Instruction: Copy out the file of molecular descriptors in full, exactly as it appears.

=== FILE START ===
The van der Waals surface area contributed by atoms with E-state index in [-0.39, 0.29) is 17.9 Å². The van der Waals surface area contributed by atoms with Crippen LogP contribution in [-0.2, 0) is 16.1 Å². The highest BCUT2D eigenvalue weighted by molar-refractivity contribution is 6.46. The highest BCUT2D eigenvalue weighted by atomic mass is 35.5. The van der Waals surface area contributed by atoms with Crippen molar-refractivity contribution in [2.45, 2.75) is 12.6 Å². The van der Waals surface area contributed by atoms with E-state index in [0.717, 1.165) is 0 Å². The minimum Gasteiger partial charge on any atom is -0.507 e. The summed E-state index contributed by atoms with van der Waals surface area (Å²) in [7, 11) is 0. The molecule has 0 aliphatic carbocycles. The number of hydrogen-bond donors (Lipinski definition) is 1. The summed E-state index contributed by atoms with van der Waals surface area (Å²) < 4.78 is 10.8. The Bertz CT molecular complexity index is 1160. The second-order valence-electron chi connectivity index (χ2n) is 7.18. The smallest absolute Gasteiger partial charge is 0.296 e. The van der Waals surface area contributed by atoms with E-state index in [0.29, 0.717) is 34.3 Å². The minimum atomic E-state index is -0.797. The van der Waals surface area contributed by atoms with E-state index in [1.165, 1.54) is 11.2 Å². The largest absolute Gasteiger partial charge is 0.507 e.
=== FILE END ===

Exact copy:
The van der Waals surface area contributed by atoms with E-state index in [-0.39, 0.29) is 17.9 Å². The van der Waals surface area contributed by atoms with Crippen LogP contribution in [-0.2, 0) is 16.1 Å². The highest BCUT2D eigenvalue weighted by molar-refractivity contribution is 6.46. The highest BCUT2D eigenvalue weighted by atomic mass is 35.5. The van der Waals surface area contributed by atoms with Crippen molar-refractivity contribution in [2.45, 2.75) is 12.6 Å². The van der Waals surface area contributed by atoms with E-state index in [0.717, 1.165) is 0 Å². The minimum Gasteiger partial charge on any atom is -0.507 e. The summed E-state index contributed by atoms with van der Waals surface area (Å²) in [7, 11) is 0. The molecule has 0 aliphatic carbocycles. The number of hydrogen-bond donors (Lipinski definition) is 1. The summed E-state index contributed by atoms with van der Waals surface area (Å²) < 4.78 is 10.8. The Bertz CT molecular complexity index is 1160. The second-order valence-electron chi connectivity index (χ2n) is 7.18. The smallest absolute Gasteiger partial charge is 0.296 e. The van der Waals surface area contributed by atoms with E-state index in [0.29, 0.717) is 34.3 Å². The minimum atomic E-state index is -0.797. The van der Waals surface area contributed by atoms with E-state index in [1.165, 1.54) is 11.2 Å². The largest absolute Gasteiger partial charge is 0.507 e.